Scrap-metal sector is latest victim of commodities bust

As prices for steel, iron ore and other commodities have dropped because of a demand slowdown and oversupply in China, prices for scrap metal have also collapsed.
That is leading junkyard operators to stockpile cars instead of shredding them, stalling the auto-recycling industry and the chain of largely small businesses that make up the U.S. scrap sector, which is a linchpin of the U.S. industrial economy and an $105 billion-a-year business.
According to the Institute for Scrap Recycling Industries, U.S. scrap steel exports fell to $4.1 billion last year, down 34% from $6.2 billion in 2014, according to customs figures. The index price for scrap steel in the U.S. has fallen 29% to $203 a ton, from $261 a ton a year ago.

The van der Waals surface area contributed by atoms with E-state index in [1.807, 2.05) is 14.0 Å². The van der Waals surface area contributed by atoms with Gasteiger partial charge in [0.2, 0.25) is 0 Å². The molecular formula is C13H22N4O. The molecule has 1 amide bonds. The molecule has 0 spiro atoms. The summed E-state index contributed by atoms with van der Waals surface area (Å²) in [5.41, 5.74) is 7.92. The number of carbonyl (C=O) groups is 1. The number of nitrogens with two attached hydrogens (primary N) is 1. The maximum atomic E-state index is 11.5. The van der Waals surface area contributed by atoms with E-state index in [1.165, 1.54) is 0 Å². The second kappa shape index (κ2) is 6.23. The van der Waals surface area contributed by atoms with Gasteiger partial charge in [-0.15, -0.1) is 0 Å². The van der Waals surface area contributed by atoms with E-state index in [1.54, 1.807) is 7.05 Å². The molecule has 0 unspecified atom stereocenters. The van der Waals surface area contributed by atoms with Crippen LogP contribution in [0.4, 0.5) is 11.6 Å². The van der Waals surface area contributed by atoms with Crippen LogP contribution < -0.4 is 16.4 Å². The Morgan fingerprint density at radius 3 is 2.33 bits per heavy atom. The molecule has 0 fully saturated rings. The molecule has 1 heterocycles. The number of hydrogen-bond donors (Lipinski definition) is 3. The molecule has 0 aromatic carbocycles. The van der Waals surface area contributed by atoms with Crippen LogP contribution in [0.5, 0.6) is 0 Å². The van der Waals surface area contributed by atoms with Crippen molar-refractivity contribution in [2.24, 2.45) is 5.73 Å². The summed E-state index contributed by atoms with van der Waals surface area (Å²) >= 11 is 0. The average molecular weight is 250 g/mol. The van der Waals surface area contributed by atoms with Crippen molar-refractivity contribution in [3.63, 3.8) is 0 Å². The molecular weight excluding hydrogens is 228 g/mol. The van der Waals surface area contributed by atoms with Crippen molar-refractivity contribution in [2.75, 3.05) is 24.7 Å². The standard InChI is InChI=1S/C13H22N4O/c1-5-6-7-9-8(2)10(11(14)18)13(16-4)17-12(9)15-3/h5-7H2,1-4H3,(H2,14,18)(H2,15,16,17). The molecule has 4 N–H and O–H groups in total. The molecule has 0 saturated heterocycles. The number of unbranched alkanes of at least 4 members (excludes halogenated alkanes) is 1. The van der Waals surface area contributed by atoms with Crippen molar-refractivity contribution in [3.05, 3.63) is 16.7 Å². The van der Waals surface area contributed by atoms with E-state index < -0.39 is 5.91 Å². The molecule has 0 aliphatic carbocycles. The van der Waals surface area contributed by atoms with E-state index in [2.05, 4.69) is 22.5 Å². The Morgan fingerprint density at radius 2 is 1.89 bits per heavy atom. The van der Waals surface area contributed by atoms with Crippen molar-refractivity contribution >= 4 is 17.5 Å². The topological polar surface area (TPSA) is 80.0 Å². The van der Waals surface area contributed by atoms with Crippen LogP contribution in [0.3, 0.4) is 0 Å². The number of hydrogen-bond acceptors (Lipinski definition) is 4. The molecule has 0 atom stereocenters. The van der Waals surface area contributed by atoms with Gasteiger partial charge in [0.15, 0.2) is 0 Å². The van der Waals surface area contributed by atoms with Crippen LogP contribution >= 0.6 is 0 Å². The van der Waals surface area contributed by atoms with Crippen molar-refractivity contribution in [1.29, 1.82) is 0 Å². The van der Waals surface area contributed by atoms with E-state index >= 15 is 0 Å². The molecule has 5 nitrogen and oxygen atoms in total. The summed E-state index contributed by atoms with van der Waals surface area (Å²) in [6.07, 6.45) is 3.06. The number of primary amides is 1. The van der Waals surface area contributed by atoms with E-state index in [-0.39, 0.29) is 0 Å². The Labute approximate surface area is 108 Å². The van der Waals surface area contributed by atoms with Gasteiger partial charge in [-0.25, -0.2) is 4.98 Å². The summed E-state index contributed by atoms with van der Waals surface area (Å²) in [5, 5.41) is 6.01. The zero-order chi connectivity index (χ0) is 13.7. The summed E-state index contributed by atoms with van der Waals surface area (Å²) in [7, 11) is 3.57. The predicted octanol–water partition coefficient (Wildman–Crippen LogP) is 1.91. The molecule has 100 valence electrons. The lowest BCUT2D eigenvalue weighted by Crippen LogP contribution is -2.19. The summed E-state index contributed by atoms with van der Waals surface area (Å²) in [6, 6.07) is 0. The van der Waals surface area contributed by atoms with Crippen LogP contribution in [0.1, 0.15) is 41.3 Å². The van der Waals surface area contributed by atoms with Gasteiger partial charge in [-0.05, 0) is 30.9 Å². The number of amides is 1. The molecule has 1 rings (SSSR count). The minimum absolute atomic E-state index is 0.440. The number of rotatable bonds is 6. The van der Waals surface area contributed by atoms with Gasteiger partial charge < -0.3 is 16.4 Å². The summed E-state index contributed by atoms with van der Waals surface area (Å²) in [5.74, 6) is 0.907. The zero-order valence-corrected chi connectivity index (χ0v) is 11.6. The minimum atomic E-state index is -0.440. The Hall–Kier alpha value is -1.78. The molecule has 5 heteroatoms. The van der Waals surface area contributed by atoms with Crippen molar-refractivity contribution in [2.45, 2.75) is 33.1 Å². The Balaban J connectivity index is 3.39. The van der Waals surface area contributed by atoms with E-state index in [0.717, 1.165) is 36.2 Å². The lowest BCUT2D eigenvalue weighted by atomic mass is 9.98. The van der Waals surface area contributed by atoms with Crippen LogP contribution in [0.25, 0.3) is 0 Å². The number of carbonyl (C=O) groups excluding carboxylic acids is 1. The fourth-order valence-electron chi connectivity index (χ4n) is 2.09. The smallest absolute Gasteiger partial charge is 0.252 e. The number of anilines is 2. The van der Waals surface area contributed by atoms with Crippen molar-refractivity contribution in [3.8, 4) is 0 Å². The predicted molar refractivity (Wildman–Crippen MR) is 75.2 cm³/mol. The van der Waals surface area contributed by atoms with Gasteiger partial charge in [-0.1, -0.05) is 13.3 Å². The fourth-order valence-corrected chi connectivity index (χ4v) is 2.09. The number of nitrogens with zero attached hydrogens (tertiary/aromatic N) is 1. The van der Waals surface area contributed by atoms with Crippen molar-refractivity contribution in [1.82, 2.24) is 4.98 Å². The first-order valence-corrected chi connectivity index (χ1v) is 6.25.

Mr. Staab, the junkyard manager near Pittsburgh, has been in the recycling business since 1973, and says he has learned to recognize business cycles. For example, “when the price of oil goes up, people bring in SUVs and trucks,” he said. Lately, he has been seeing a lot of economy cars, which he also believes indicates a sluggish economy. “We’re going to see a couple years of these prices,” he says. “We’ll just need to hang on.”

(Wall Street Journal)